Alcohol Intake May Be Key to Long-term Weight Loss for People with Diabetes
Research shows that losing weight can help prevent or delay the onset of diabetes. While best practice for weight loss often includes decreasing or eliminating calories from alcohol, few studies examine whether people who undergo weight loss treatment report changes in alcohol intake and whether alcohol influences their weight loss.
A new study from the University of Pennsylvania School of Nursing (Penn Nursing) suggests that alcohol consumption may attenuate long-term weight loss in adults with Type 2 diabetes.
In the study, close to 5,000 people who were overweight and had diabetes were followed for four years. One group participated in Intensive Lifestyle Intervention (ILI) and the other in a control group consisting of diabetes support and education. Data showed that participants in the ILI group who abstained from alcohol consumption over the four-year period lost more weight than those who drank any amount during the intervention. Results from the study also showed that heavy drinkers in the ILI group were less likely to have clinically significant weight loss over the four years.
“This study indicates that while alcohol consumption is not associated with short‐term weight loss during a lifestyle intervention, it is associated with worse long‐term weight loss in participants with overweight or obesity and Type 2 diabetes,” says lead investigator Ariana M. Chao, PhD, CRNP, Assistant Professor of Nursing in the Department of Biobehavioral Health Sciences. “Patients with Type 2 diabetes who are trying to lose weight should be encouraged to limit alcohol consumption.”
The study “Alcohol Intake and Weight Loss During Intensive Lifestyle Intervention for Adults with Overweight or Obesity and Diabetes,” has been published in the journal Obesity. Co-authors of the article include Thomas A. Wadden, PhD, Jena Shaw Tronieri, PhD, and Robert I. Berkowitz, MD, all of the University of Pennsylvania Perelman School of Medicine.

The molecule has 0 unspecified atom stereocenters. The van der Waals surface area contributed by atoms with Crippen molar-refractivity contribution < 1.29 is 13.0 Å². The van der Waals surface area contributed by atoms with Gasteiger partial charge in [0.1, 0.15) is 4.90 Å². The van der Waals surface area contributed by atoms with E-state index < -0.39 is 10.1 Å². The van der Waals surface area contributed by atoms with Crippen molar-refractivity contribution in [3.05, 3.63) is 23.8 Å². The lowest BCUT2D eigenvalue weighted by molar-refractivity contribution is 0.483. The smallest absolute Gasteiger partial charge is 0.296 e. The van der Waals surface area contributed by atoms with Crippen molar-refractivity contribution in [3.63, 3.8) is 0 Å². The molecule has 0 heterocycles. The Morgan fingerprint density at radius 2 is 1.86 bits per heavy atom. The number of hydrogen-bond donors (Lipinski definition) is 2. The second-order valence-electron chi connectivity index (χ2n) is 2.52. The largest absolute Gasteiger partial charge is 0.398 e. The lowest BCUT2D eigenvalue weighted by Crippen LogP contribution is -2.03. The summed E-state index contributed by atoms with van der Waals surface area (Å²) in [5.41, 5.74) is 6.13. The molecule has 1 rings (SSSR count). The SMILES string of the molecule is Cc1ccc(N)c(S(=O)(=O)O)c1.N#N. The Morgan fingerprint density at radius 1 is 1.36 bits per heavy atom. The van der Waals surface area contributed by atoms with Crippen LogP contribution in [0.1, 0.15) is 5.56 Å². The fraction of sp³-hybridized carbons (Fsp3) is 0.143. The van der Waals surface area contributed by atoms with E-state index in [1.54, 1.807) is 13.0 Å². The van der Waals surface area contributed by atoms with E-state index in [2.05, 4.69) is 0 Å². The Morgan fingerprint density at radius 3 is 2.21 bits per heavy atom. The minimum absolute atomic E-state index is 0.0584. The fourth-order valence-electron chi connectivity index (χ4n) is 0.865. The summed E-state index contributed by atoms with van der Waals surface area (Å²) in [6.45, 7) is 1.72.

This study was supported by: the National Institute of Nursing Research of the National Institutes of Health (NIH) under award number K23NR017209. This study is supported by the Department of Health and Human Services through the following cooperative agreements from the NIH: DK57136, DK57149, DK56990, DK57177, DK57171, DK57151, DK57182, DK57131, DK57002, DK57078, DK57154, DK57178, DK57219, DK57008, DK57135, and DK56992. The following federal agencies have contributed support: National Institute of Diabetes and Digestive and Kidney Diseases; National Heart, Lung, and Blood Institute; National Institute of Nursing Research; National Center on Minority Health and Health Disparities; Office of Research on Women’s Health; Centers for Disease Control and Prevention; and Department of Veterans Affairs. This research was supported in part by the Intramural Research Program of the National Institute of Diabetes and Digestive and Kidney Diseases. The Indian Health Service (IHS) provided personnel, medical oversight, and use of facilities. Additional support was received from Johns Hopkins Medical Institutions Bayview General Clinical Research Center (M01RR02719); Massachusetts General Hospital Mallinckrodt General Clinical Research Center and the Massachusetts Institute of Technology General Clinical Research Center (M01RR01066); University of Colorado Health Sciences Center General Clinical Research Center (M01RR00051) and Clinical Nutrition Research Unit (P30 DK48520); University of Tennessee at Memphis General Clinical Research Center (M01RR0021140); University of Pittsburgh General Clinical Research Center (M01RR000056), the Clinical Translational Research Center (CTRC) funded by the Clinical & Translational Science Award (UL1 RR 024153) and NIH grant (DK 046204); and Frederic C. Bartter General Clinical Research Center (M01RR01346).